Objectives Chlamydia trachomatis (CT) and Neisseria gonnorhoea (NG) are the most prevalent sexual transmitted diseases worldwide. In recent years molecular diagnostics for the standard sample types like cervical swabs and urines has been highly adapted in most laboratories. Currently more difficult samples types, with regard to inhibition, sensitivity and specificity, like rectal swabs and (self collected) vaginal swabs are received more often in the laboratories. This study describes the performance of the new Cobas 4800 for the detection of CT and NG in these difficult sample types.
Methods A total of 1100 co-collected swabs were tested (900 vaginal; 200 rectal). Informed consent was obtained from all patients included in the study for co-collection. All swabs were tested routinely with the M2000 system (Abbott) and the co-collected samples were tested in the Cobas 4800 system (Roche). All swabs were collected in their corresponding transport buffer and tested blinded. Discrepant results were tested with an independent real time PCR method.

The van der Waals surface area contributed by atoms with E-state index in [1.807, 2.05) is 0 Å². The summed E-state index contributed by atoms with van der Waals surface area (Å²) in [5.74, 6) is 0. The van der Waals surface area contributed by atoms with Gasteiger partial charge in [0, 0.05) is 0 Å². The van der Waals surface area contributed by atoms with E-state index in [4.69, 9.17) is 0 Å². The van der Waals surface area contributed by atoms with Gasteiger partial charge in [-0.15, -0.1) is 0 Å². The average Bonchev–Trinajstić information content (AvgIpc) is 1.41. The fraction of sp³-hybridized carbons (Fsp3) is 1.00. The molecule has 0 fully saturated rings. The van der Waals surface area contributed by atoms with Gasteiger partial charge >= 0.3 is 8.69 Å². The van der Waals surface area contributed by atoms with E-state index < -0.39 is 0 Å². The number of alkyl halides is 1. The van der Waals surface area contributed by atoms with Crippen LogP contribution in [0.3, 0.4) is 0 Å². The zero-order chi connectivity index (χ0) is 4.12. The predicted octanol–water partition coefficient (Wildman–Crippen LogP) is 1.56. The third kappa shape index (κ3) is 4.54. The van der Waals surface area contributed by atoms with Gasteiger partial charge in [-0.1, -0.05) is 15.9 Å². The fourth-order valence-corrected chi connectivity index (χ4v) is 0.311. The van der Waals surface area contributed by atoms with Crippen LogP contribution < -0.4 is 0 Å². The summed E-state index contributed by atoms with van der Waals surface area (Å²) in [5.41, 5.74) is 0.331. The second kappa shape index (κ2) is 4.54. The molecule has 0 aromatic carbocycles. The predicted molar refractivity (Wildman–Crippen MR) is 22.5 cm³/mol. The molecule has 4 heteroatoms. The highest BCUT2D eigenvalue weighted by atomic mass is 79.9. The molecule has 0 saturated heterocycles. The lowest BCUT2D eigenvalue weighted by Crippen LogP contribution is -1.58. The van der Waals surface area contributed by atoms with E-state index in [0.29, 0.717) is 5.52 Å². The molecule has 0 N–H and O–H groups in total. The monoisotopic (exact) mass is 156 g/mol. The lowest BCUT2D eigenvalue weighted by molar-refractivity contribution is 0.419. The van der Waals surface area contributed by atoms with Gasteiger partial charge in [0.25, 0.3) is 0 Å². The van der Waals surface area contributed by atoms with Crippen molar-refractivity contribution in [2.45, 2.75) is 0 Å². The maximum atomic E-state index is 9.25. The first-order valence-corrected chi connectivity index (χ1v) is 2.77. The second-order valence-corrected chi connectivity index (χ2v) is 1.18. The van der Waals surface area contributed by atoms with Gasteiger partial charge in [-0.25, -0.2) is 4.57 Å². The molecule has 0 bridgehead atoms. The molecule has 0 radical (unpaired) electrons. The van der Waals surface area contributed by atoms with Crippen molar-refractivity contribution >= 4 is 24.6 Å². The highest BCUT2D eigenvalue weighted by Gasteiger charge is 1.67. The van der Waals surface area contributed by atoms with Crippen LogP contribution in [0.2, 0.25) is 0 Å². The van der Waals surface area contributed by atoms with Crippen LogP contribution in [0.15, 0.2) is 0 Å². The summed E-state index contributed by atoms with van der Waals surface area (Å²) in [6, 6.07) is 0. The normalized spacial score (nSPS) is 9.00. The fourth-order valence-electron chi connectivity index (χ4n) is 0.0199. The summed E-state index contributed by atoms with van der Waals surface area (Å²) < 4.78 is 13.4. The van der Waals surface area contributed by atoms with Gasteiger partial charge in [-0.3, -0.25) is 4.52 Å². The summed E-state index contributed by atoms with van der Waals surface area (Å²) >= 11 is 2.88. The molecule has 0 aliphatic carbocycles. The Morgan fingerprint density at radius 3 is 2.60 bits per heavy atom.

Results In the 900 vaginal swabs 10% (n=90) were positive for CT and 0.5% (n=4) for NG and in the 200 rectal swabs 11% CT positives (n=22) an 6% NG positives (n=12) were identified. In the vaginal samples nine discrepant results between the Cobas 4800 and M2000 system were identified. Five with borderline values and four with clear different results (1 NG, 3CT). Two M2000 positive results (Ct 35.9; 32.3) were available for home brew analysis and could not be confirmed. In the rectal samples 8 discrepant results were found including three clear differences (2 NG; 1 CT). The CT discrepant sample was positive in the Cobas 4800 system (Cp 33.1) and negative in the M2000 system. For NG two samples were negative in the Cobas 4800 system but positive (Ct 23.8; 32.0) in the M2000 system. All three clear discrepant results were available for home brew analysis and confirmed the Cobas 4800 results.
Conclusion Both samples types showed a high concordance between the two systems (ĸ 0.95 for CT; ĸ 0.93 for NG). For detection of vaginal swabs some small differences were found both for CT and NG but these were equally spread between the two systems. There is no difference between self collected and clinician taken vaginal swabs. All clear rectal swabs discrepancies confirmed the Cobas 4800 results. This remarkable difference has to be further studied. In general, (self collected) vaginal swabs and rectal swabs show reliable results for routine detection of CT and NG.
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